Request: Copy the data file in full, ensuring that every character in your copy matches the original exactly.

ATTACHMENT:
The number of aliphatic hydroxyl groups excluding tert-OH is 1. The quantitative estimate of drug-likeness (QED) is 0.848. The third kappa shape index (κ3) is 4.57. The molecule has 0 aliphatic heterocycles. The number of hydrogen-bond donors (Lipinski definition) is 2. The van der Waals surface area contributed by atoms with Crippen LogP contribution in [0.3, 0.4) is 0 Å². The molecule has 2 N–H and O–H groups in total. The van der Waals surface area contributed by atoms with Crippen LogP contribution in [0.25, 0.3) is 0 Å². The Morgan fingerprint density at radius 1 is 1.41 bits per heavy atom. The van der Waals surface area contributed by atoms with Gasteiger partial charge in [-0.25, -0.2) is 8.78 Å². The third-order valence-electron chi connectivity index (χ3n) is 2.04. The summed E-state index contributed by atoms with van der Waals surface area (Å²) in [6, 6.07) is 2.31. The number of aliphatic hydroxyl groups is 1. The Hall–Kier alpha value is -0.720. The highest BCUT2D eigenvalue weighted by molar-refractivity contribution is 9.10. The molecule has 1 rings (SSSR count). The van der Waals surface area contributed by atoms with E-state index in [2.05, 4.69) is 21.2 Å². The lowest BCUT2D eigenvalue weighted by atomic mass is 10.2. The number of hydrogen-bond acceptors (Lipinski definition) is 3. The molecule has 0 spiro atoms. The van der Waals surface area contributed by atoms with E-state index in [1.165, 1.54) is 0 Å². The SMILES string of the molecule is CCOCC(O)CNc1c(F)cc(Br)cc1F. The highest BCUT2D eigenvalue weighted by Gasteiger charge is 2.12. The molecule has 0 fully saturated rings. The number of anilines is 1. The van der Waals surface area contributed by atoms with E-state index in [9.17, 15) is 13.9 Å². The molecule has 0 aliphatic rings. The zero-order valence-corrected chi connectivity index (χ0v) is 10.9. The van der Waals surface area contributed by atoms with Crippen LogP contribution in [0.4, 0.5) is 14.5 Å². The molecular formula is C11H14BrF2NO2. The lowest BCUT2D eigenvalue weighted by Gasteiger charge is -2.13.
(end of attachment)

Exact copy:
The number of aliphatic hydroxyl groups excluding tert-OH is 1. The quantitative estimate of drug-likeness (QED) is 0.848. The third kappa shape index (κ3) is 4.57. The molecule has 0 aliphatic heterocycles. The number of hydrogen-bond donors (Lipinski definition) is 2. The van der Waals surface area contributed by atoms with Crippen LogP contribution in [0.3, 0.4) is 0 Å². The molecule has 2 N–H and O–H groups in total. The van der Waals surface area contributed by atoms with Crippen LogP contribution in [0.25, 0.3) is 0 Å². The Morgan fingerprint density at radius 1 is 1.41 bits per heavy atom. The van der Waals surface area contributed by atoms with Gasteiger partial charge in [-0.25, -0.2) is 8.78 Å². The third-order valence-electron chi connectivity index (χ3n) is 2.04. The summed E-state index contributed by atoms with van der Waals surface area (Å²) in [6, 6.07) is 2.31. The number of aliphatic hydroxyl groups is 1. The Hall–Kier alpha value is -0.720. The highest BCUT2D eigenvalue weighted by molar-refractivity contribution is 9.10. The molecule has 1 rings (SSSR count). The van der Waals surface area contributed by atoms with E-state index in [2.05, 4.69) is 21.2 Å². The lowest BCUT2D eigenvalue weighted by atomic mass is 10.2. The number of hydrogen-bond acceptors (Lipinski definition) is 3. The molecule has 0 spiro atoms. The van der Waals surface area contributed by atoms with E-state index in [1.165, 1.54) is 0 Å². The SMILES string of the molecule is CCOCC(O)CNc1c(F)cc(Br)cc1F. The highest BCUT2D eigenvalue weighted by Gasteiger charge is 2.12. The molecule has 0 fully saturated rings. The number of anilines is 1. The van der Waals surface area contributed by atoms with E-state index in [9.17, 15) is 13.9 Å². The molecule has 0 aliphatic rings. The zero-order valence-corrected chi connectivity index (χ0v) is 10.9. The van der Waals surface area contributed by atoms with Crippen LogP contribution in [0.4, 0.5) is 14.5 Å². The molecular formula is C11H14BrF2NO2. The lowest BCUT2D eigenvalue weighted by Gasteiger charge is -2.13.